For more information on the quality of life after proton therapy of prostata cancer, see .. Link : Erectile function, incontinence, and other quality of life outcomes following proton therapy for prostate cancer in men 60 years old and younger.

Proton beam therapy for prostate cancer compared to other radiation techniques.

Source: ProCure Training and Development Center

Compared with IMRT/X-rays, proton therapy delivers:

  • 35% less radiation to the bladder
  • 59% less radiation to the rectum

Adapted from Vargas C, et al. Int J Radiat Oncol Biol Phys. 2008;70(3):744-751.
Gy=Gray, the standard measure of absorbed radiation; CGE=Cobalt Gray Equivalent

  • Tumors and metastases in the spine 
This is where the technique of spot scanning  offers  unprecedented opportunities. Because only this modern method of proton radiation therapy, in which a target area is scanned point by point, allows a sharply circumscribed dose modulation within an irradiation volume. This technique can, for example, reduce the radiation dose to the spinal cord in the middle of the radiation field without sacrificing the tumor dose. The spinal cord can be spared.

Proton beam therapy for tumor next to spine compared to other radiation techniques.

Source: ProCure Training and Development Center.

  • Local recurrence and individual metastases 
In selected cases, for local recurrences and metastases, Proton Therapy can remove all localizations in the body and maintain vital organ functions. FOR EXAMPLE the most common metachronous multiple liver metastases (following carcinomas of the colon) are not accessible to X-ray therapy because of the risk of liver damage. For more information on the treatment of liver metastases, see: liver metastases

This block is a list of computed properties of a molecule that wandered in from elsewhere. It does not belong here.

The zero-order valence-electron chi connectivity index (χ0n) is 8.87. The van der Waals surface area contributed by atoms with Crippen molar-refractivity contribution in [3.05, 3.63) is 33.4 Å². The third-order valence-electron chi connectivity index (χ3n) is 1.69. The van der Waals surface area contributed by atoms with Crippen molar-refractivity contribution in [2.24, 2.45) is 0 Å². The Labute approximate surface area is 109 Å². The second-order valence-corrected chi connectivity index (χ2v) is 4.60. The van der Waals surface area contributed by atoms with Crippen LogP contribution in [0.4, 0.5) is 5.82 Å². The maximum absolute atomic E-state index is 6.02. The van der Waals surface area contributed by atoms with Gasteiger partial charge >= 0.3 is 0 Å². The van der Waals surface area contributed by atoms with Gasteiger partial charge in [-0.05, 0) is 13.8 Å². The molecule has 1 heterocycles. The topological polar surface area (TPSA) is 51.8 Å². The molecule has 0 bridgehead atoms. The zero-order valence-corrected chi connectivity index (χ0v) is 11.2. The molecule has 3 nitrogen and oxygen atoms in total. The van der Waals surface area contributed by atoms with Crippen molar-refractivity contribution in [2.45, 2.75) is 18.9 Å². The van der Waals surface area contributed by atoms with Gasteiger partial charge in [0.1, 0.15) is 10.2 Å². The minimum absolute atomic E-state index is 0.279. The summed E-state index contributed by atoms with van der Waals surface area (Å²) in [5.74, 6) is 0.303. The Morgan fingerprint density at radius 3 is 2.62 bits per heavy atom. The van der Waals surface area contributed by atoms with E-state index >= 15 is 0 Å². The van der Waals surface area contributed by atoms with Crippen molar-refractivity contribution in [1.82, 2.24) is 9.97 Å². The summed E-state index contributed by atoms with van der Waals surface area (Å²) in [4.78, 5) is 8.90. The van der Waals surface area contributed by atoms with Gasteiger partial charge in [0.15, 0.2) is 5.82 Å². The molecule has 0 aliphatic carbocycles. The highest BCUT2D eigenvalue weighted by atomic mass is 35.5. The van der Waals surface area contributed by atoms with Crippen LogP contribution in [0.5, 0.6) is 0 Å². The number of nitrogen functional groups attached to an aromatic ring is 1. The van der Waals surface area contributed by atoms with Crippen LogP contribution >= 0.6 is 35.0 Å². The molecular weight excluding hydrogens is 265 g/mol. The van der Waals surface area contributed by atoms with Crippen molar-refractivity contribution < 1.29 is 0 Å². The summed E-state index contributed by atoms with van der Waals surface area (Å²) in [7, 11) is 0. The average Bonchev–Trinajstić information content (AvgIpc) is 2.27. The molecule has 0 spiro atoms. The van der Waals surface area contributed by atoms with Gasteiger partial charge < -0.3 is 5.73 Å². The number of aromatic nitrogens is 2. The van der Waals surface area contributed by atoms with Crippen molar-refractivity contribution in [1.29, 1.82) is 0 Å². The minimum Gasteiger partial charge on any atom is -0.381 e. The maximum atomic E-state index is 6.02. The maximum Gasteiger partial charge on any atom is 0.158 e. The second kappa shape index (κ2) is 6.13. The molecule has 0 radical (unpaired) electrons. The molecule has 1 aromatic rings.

• Rectal and Anal Cancers 

Clinical data is limited regarding the efficacy of proton irradiation in rectal and anal cancers. For more than 30 years, the standard of care for this cancer has been radiation therapy to the primary site and draining the lymphatics delivered concurrently with aggressive chemotherapy. While this is a successful regimen, the risk of significant toxicity is high.

A small comparative treatment-planning study of proton and X-ray radiation therapy indicated that proton therapy, used either as the sole modality or as a boost to X-rays, has potential advantages over conventional X-rays used alone in the treatment of inoperable patients with a large rectal cancer. The proton therapy treatment plan is more effective in sparing the small bowel, the bladder, and the femoral heads. Higher doses are possible with proton therapy and may allow for downstaging and potentially curative resection in patients with locally advanced disease. ( Isaacson U, Montelius A, Jung B, and Glimelius B. Comparative treatment planning between proton and X-ray therapy in locally advanced rectal cancer. Radiother Oncol. 1996;41(3):263-272. ; Meyer JJ, Czito BG, Willett CG. Particle radiation therapy for gastrointestinal malignancies. Gastrointest Cancer Res. 2007;1(suppl 2):S50-59.)

  •  Not suitable tumors are
Mobile tumors such as those of the upper colon and those in which a large-scale radiation – for example on the bone marrow – is not helpful. The latter includes various leukemias.

For the time being, postoperative breast irradiation is still not suitable.
There is hope that with better accuracy and protection of the  surrounding tissue proton radiation will be able to reduce the side effects and late sequelae such as the occurrence of lung cancer (lung cancer) or a higher incidence of coronary atherosclerosis and myocardial infarction in the left breast irradiation. Theoretically, this is possible due to the better accuracy of irradiation with protons. For this to work, not only the patient but also the breast itself must be positioned exactly the same for each exposure. Such a precise bearing is so far very difficult due to the high mobility of not only the breast but also the skin of the entire chest area. We are currently working on a storage concept that corrects the irradiation using lasers for surface profile comparisons to store three-dimensional shapes to ensure that each individual exposure sessions remains sufficiently identical to the original location, in order to enable even breast cancer patients a gentle irradiation of the breast.